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T-test and effect size

  1. Nov 21, 2008 #1
    Hello! I hope it's okay to ask stats questions...
    I think the calculations are correct, but I would appreciate it if someone could check for me!
    These are the results from the exp. using repeated measures. My hypothesis is that the reuslts in condition 2 should be less than condition 1.
    Cond 1
    Cond 2

    I know working out the standard deviation is tedious, but I checked with excel and it matched (I used n-1, so I got the population, not just the sample).
    So, for condition 1:
    s.d.= 10.36895132
    standard error= 2.99325842
    and condition 2:
    mean= 40
    s.d.= 4.51260859854
    standard error= 1.30267789
    These (I think) are correct, its the t-test, p value and effect size I would greatly appreciate some feedback for.
    For the t-test I used the realted t-test, since its repeated measures (same participant in both):
    I got t= 3.346118674
    are the units sd?
    and DoF would be 11, and since I specified a direction, I got p=0.003261139 (one-tailed); which is significant? since P is less than 0.05?
    and for effect size:
    I got (d)= 1.567935986
    Can somone verify the t-test, effect size and p value for me? Please! I used fractions at some points where I could quickly get the data (I wrote it down), in ideal circumstances should I use fractions for all the 'inputs' (e.g. stand. dev of difference, etc.), if possible, since its more 'accurate'?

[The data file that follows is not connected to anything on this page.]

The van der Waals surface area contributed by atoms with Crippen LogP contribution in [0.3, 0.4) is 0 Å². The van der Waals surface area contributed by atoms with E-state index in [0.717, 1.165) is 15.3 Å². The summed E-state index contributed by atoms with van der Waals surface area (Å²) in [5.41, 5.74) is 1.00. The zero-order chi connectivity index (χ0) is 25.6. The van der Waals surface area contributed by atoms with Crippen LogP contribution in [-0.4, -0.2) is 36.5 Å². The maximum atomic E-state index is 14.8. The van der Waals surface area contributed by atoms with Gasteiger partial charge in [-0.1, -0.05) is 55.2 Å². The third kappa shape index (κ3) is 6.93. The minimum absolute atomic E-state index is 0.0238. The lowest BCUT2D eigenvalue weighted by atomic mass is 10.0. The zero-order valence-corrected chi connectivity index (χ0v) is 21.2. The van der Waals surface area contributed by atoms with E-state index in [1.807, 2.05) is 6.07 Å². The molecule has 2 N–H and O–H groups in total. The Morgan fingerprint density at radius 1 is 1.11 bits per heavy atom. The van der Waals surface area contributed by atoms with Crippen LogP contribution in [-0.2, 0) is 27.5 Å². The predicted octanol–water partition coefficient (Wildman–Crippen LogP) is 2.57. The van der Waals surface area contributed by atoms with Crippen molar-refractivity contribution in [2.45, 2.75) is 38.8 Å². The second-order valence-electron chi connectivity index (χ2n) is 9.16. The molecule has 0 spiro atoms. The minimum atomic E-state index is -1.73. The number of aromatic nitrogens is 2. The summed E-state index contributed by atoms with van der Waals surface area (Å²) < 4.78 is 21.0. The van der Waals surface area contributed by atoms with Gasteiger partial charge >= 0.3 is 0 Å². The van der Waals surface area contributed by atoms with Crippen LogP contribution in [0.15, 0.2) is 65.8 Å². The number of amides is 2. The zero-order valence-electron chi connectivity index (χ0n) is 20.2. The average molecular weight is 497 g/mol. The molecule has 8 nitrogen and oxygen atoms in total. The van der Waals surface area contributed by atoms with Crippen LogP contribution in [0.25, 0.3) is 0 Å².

Thanks! I now it's a lot to ask, but I would geratly appreciate it! I realise the formuale are slightly different depending on the narue of the experiment, I think I chose the right ones!
  2. jcsd
  3. Nov 22, 2008 #2


    Staff: Mentor

    It's been a while since I've done anything with statistics, but I think you might not be using the right form for t. The form I've included is for a two-sample t test, which seems to me the right one for your problem.

    Instead of the standard error, I think you might need to use a pooled standard deviation.

    [tex]t = \frac{X - Y}{S_p\sqrt{\frac{1}{12} + \frac{1}{12}}}[/tex]
    where X and Y are the sample means for the two conditions, and [tex]S_p[/tex] is the pooled s.d., which is given as
    [tex]\sqrt{\frac{(n - 1)s_x^2 + (m - 1)s_y^2}{n + m - 2}}[/tex]
    For your problem, n = m = 12.

    Your use of fractions and decimal values probably won't affect your values, since you apparently used quite a few decimal places in your calculations.

    The t distribution is close to a normal distribution with mean 0 and s.d. 1. For n around 30 there's no difference between the two distributions. That should answer your question about units of s.d.s.

    Hope this is helpful.
  4. Nov 25, 2008 #3
    Thanks for the response!
    I've got to do some reading... I haven't come across (or I don't think I have) the pooled s.d. yet.
    I kow the related and independent t-tests. The latter being the (mean 1 - mean 2)/sqrt{(variance 1/n1)+(variance 2/n2)}.
    Last edited: Nov 25, 2008
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